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Lauren Fadeley, Pennsylvania Ballet soloist, and Francis Veyette, PAB principal, were married in October in Florida. The couple first met at a photo shoot for The Rock School in 1997; Fadeley was just 12 and Veyette (the brother of New York City Ballet’s Andrew Veyette) was 17. They were paired together in a rehearsal 10 years later, when Fadeley joined PAB—and she remembered him from that long-ago photo shoot. Celebrating that moment, they used the shoot as inspiration for their engagement photos.
Lauren Fadeley and Francis Veyette. Photo by Candice DeTore, Courtesy PAB.
Polina Semionova, principal dancer with Staatsballett Berlin and guest artist at American Ballet Theatre, tied the knot with Staatsballett corps dancer Mehmet Yümak in September in Germany.
Alexander Grant (1925–2011)
Alexander Grant joked that if he’d not made it as a dancer, he’d have become a sailor. He adored the sea, went on frequent cruises in his senior years, and the last time he traveled to New York in 2008, arrived from Britain on the Cunard liner Queen Mary 2.
But his first visit was almost 60 years earlier as a leading member of the Sadler’s Wells Ballet on what is now The Royal Ballet’s legendary 1949 debut North American tour. By then, at 24, Grant had more than made it as a dancer. He was a rising star whose seemingly instinctive artistry buoyed him through a long, distinguished, and dazzling career.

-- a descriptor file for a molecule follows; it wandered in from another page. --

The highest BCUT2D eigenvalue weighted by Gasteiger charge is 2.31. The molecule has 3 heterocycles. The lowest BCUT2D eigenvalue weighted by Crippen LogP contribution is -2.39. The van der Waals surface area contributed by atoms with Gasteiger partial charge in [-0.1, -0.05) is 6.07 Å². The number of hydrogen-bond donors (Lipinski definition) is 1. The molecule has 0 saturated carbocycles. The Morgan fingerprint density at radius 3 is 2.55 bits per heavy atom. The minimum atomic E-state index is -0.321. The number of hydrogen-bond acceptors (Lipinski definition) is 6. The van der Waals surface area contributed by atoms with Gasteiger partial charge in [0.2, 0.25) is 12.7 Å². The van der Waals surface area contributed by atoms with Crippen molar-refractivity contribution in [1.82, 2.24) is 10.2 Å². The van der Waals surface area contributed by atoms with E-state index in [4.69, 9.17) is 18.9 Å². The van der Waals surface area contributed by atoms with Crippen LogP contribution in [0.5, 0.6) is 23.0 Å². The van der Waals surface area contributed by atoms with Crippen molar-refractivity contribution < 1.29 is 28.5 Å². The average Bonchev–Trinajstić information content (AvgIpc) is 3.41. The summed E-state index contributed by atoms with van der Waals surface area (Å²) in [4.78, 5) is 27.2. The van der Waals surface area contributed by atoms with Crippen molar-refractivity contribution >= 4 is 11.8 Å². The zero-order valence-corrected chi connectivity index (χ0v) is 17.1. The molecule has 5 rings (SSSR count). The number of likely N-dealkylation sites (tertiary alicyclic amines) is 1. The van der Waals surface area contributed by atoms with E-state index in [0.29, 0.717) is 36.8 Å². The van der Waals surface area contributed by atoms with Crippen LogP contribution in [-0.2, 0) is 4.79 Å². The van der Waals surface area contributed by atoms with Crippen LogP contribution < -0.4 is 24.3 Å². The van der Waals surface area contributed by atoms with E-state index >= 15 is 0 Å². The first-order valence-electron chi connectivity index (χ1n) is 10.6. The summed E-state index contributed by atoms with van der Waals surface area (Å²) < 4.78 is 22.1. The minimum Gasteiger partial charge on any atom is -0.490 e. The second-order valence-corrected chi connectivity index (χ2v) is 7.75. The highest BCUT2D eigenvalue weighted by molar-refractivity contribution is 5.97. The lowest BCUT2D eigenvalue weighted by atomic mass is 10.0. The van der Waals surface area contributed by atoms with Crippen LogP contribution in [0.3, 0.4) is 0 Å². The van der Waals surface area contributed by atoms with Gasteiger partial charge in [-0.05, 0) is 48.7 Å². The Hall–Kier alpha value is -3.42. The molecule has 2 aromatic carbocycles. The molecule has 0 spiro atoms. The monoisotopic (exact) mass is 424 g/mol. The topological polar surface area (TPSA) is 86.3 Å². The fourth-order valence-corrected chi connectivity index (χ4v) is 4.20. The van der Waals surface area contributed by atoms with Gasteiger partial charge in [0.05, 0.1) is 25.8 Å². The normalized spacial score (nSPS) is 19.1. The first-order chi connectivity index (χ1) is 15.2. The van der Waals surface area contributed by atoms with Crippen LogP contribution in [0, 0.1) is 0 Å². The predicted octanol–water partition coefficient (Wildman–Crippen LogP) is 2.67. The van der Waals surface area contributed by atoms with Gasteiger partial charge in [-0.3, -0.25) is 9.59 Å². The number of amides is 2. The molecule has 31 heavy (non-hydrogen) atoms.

Grant, who remained with The Royal Ballet for 30 years, is often hailed as the greatest character dancer of his era, an accomplished classical dancer whose accompanying dramatic gifts made him a natural for character roles—and what roles! Early on, Grant became RB founding choreographer Frederick Ashton’s male muse. The number of roles he created for Ashton rivaled Margot Fonteyn’s total. And those roles, like the Jester in Cinderella (1948), Alain in La Fille Mal Gardée (1960), and Bottom in The Dream (1964), fully employed Grant’s virtuoso technique and indeed enlarged the whole concept of character dance in ballet.
Grant loved North America, forging many friendships, notably with Robert Joffrey, in whose 1987 version of The Nutcracker Grant was the first Drosselmeyer. Before that, from 1976 to 1983, Grant served as artistic director of the National Ballet of Canada, where he introduced works by Ashton, Robbins, Tetley, and MacMillan. He commissioned North America’s first full staging of Bournonville’s three-act Napoli as well as many new works by Canadian choreographers, notably James Kudelka.
After Canada, Grant remained active as a London-based coach and occasional performer, mostly with English National Ballet, and traveled the world staging Ashton’s Fille, most recently in Budapest in November 2010. He died in September after fighting infections that followed a hip replacement. —Michael Crabb
Grant takes a bow as Alain in Fille in 1976. Photo by Beverly Gallegos, DM Archives.
Ruth Currier (1926–2011)